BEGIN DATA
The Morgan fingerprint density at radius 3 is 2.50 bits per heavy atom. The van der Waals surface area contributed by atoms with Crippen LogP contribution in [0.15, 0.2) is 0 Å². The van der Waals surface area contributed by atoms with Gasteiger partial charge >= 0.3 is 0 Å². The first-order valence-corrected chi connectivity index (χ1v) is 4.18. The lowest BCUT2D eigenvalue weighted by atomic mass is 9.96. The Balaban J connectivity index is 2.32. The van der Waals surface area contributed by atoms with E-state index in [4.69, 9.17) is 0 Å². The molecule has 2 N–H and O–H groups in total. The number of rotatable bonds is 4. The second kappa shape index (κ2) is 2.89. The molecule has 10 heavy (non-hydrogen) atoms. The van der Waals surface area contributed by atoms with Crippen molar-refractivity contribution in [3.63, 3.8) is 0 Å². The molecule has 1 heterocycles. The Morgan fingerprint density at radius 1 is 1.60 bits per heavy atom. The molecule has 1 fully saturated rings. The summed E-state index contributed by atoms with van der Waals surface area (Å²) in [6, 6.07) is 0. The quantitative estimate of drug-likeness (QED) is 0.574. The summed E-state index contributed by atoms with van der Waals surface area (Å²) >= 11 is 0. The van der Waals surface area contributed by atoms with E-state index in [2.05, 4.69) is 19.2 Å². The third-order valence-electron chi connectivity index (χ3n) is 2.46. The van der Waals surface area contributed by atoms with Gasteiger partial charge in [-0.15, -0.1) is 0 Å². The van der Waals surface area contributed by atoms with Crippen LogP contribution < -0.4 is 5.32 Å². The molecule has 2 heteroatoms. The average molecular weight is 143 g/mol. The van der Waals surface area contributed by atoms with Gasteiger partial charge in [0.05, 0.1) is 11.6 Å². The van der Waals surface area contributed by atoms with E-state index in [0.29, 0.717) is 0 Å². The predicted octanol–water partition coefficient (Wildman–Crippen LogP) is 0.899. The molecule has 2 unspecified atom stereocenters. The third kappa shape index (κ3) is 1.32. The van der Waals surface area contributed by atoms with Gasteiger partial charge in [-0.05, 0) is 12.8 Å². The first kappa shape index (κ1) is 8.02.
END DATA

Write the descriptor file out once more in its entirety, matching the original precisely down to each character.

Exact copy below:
The Morgan fingerprint density at radius 3 is 2.50 bits per heavy atom. The van der Waals surface area contributed by atoms with Crippen LogP contribution in [0.15, 0.2) is 0 Å². The van der Waals surface area contributed by atoms with Gasteiger partial charge >= 0.3 is 0 Å². The first-order valence-corrected chi connectivity index (χ1v) is 4.18. The lowest BCUT2D eigenvalue weighted by atomic mass is 9.96. The Balaban J connectivity index is 2.32. The van der Waals surface area contributed by atoms with E-state index in [4.69, 9.17) is 0 Å². The molecule has 2 N–H and O–H groups in total. The number of rotatable bonds is 4. The second kappa shape index (κ2) is 2.89. The molecule has 10 heavy (non-hydrogen) atoms. The van der Waals surface area contributed by atoms with Crippen molar-refractivity contribution in [3.63, 3.8) is 0 Å². The molecule has 1 heterocycles. The Morgan fingerprint density at radius 1 is 1.60 bits per heavy atom. The molecule has 1 fully saturated rings. The summed E-state index contributed by atoms with van der Waals surface area (Å²) in [6, 6.07) is 0. The quantitative estimate of drug-likeness (QED) is 0.574. The summed E-state index contributed by atoms with van der Waals surface area (Å²) >= 11 is 0. The van der Waals surface area contributed by atoms with E-state index in [2.05, 4.69) is 19.2 Å². The third-order valence-electron chi connectivity index (χ3n) is 2.46. The van der Waals surface area contributed by atoms with Gasteiger partial charge in [-0.15, -0.1) is 0 Å². The van der Waals surface area contributed by atoms with Crippen LogP contribution < -0.4 is 5.32 Å². The molecule has 2 heteroatoms. The average molecular weight is 143 g/mol. The van der Waals surface area contributed by atoms with Gasteiger partial charge in [0.05, 0.1) is 11.6 Å². The van der Waals surface area contributed by atoms with E-state index in [0.29, 0.717) is 0 Å². The predicted octanol–water partition coefficient (Wildman–Crippen LogP) is 0.899. The molecule has 2 unspecified atom stereocenters. The third kappa shape index (κ3) is 1.32. The van der Waals surface area contributed by atoms with Gasteiger partial charge in [-0.05, 0) is 12.8 Å². The first kappa shape index (κ1) is 8.02.